Debate rages about whether the payment lag is due to business “monopoly” power pushing prices up against wages or suppression of wages resulting from labor’s failing bargaining power. Decreasing profit shares suggest that monopoly is not rampant in stagnating sectors. Among the dynamic sectors real estate rental and leasing accounts for a stable 30% of total profits. Property owners no doubt wield market power, but it does not appear to have strengthened over time. Manufacturing and information together account for a quarter of profits and wholesale and retail trade for another one-eighth. These large profits flow mostly to high income households, leading to rising income inequality as noted above.

Productivity increases may have gone along with monopoly power in parts of the dynamic sectors. Productivity growth did notaccelerate, however, suggesting that increased monopoly did not play a role. In the stagnant zone, higher employment for workers forced out of dynamic sectors provides a better explanation than monopoly for slow or negative productivity growth and the wage lag.

Taylor’s talk last week focused on the drivers of the rise in inequality, which came about via a rise in profit share of GDP, something we first noted in 2005 in a Conference Board Review article. That has enabled the top 1% to pull away from everyone else. Investment as a proportion of GDP has also dropped while consumption has increased.

The paper has more detail, but Taylor estimates it would take 40 years to reduce inequality to 1980 levels. He also warns that wealth concentration could increase from 40% held by the top 1% to 60%.

However, there have been other important levelers of the rich and poor. Wars and financial crises wipe out a lot of wealth. Perversely, disasters can help the surviving workers. An extreme case is that in the period after the Black Death, the reduction in the size of the population led to higher pay for laborers and craftsmen. And revolutions are designed to take from the rich or take out the rich.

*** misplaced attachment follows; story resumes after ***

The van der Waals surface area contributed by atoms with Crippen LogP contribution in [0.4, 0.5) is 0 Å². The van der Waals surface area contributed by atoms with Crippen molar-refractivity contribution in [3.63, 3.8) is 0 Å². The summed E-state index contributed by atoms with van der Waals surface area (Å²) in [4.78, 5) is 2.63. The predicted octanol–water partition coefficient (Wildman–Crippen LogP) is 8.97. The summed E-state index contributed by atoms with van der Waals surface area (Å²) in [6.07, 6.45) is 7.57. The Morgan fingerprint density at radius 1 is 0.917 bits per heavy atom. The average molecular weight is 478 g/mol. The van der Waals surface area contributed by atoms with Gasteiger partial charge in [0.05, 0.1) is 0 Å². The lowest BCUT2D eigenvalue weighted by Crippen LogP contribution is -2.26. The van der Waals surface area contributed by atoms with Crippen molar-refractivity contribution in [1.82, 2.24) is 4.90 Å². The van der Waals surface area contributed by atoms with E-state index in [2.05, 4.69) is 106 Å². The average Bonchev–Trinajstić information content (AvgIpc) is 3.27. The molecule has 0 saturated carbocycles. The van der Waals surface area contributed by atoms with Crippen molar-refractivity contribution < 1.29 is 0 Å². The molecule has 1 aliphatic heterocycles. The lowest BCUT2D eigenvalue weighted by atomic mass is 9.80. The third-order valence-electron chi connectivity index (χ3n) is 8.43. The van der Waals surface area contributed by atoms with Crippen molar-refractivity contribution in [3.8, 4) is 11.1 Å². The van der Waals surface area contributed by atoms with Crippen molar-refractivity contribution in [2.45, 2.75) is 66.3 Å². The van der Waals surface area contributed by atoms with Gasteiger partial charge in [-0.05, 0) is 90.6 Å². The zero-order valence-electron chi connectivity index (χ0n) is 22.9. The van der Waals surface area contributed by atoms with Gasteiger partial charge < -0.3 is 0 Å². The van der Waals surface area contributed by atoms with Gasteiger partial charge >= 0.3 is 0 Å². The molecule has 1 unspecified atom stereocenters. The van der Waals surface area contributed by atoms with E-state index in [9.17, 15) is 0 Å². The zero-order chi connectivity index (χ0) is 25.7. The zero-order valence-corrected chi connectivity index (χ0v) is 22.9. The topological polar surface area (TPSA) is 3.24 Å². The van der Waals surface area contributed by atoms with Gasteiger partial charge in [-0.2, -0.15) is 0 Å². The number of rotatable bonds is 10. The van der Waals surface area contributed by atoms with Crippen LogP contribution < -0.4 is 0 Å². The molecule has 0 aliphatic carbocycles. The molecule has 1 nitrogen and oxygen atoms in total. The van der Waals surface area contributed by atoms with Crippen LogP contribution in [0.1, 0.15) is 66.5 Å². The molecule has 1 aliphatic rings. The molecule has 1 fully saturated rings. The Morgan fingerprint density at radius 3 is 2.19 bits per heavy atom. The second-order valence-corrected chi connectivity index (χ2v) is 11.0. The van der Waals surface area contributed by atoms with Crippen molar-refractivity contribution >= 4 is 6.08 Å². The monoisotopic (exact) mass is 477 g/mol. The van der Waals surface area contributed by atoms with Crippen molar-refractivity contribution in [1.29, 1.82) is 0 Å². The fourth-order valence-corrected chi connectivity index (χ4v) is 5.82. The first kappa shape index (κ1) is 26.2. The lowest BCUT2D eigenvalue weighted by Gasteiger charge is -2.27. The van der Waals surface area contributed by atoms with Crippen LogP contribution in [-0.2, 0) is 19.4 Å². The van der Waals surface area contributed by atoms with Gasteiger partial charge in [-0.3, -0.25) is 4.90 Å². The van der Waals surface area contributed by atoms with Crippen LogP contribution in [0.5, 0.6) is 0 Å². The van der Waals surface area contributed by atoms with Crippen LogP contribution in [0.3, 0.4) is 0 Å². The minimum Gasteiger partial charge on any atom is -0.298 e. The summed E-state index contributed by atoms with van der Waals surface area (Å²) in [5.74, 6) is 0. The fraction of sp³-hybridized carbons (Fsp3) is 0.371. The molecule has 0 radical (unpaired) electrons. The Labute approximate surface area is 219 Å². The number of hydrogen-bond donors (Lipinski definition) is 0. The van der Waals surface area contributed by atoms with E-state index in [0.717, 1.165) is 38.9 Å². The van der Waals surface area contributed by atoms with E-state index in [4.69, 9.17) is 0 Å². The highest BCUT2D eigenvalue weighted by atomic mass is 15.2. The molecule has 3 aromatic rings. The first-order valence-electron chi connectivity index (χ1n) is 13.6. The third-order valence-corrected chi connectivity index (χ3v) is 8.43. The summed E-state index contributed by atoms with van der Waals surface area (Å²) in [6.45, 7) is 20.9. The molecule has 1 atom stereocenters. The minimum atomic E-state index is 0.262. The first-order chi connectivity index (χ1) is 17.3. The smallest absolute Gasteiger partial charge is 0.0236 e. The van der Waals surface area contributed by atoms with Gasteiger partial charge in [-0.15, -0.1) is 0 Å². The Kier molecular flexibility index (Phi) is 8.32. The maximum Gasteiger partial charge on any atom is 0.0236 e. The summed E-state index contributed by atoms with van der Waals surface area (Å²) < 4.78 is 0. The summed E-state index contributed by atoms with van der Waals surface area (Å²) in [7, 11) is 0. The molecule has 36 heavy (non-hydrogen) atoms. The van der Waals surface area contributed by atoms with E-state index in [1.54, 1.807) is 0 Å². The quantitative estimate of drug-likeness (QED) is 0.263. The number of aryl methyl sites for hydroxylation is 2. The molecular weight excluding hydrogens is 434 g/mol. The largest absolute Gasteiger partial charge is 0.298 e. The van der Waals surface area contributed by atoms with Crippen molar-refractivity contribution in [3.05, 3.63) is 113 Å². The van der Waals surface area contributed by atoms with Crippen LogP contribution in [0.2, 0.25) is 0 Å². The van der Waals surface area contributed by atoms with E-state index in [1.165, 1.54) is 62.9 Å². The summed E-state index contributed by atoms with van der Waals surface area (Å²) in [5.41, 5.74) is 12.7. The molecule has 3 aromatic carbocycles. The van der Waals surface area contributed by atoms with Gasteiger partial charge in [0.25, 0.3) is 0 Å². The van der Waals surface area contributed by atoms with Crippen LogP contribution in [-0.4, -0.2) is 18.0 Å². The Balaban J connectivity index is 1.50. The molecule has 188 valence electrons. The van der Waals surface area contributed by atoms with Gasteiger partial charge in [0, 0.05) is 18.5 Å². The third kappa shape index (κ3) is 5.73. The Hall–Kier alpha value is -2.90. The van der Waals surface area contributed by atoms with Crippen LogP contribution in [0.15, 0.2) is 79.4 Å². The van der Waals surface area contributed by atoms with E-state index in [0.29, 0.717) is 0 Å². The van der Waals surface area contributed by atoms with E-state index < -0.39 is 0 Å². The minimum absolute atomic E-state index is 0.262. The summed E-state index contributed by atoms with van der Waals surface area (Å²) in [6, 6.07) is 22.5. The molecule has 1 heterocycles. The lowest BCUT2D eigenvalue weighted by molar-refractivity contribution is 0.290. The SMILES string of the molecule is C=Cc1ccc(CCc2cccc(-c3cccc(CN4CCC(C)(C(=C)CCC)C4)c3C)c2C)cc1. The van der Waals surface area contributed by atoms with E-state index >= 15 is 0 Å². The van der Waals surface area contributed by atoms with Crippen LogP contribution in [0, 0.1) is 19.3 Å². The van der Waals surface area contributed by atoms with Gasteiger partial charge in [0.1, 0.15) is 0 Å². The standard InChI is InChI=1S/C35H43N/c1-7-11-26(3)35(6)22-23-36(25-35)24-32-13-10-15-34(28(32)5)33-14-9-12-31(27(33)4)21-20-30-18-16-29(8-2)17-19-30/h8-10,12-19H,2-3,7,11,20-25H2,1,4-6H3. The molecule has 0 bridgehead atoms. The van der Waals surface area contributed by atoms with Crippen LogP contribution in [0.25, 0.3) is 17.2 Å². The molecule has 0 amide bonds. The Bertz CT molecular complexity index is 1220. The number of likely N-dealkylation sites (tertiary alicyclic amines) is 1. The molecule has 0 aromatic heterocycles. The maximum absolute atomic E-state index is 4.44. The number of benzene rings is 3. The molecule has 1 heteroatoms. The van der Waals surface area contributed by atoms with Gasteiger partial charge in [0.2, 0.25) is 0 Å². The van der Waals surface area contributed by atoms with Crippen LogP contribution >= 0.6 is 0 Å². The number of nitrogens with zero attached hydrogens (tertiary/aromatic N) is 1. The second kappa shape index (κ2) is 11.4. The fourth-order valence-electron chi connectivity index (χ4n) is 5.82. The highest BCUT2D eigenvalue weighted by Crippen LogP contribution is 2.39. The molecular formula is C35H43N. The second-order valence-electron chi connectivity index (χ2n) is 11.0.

But advocates of workers have failed to take up the task of determining what a reasonable level of profit is. We’ve mentioned before that in the early 2000s, Warren Buffett deemed a profit share of 6% to be unsustainably high. Yet for the past three years, the profit share has been nearly twice this high.

Oddly, the left and labor supporters have not engaged with the question of what a fair profit might be. Modern cultures have deeply internalized the idea that the result of market forces is somehow virtuous, when markets sit both in a legal system and in a set of societal norms that play a large role in what supply and demand looks like. For instance, most advanced economies make child labor illegal. Those rules, formal and informal, that we tend not to think about are some of the reasons that the idea that markets are “free” or virtuous or automagically self correcting is a bunch of hooey.

The dynamic of the labor movement has been for it to fight for standards like decent workplace hours and conditions, minimum wages, and later, for broader contracts that included seniority, pensions, grievances, and a host of other matters. Another way of thinking about the equation is to argue that a business is entitled to a fair level of profit and profits should not exceed that level at the expense of worker paid. But expecting businessmen to limit their incomes for the benefit of workers was a medieval idea, occasionally taken up by modern religious leaders like Pope Francis.

The closest response in economics was Classical economist’ antipathy for activities which were undeniably remunerative but bad for productive enterprise, such as usurious lending, which tended to go to wealthy gamblers. They also opposed rentierism and favored land taxes and opposed businessmen colluding to exploit workers and customers. In other words, the Classicals didn’t think profits were ever and always desirable, and thought some forms of profit-seeking needed to be restricted or prohibited.

The fact that CEOs are having to give lip service to the idea of more community-minded capitalism and billionaires are building panic rooms in case the revolution starts says they recognize some economic concessions might keep the rabble at bay. But with people like Jeff Bezos holding such powerful positions in Corporate America, I would not give self-reform much hope.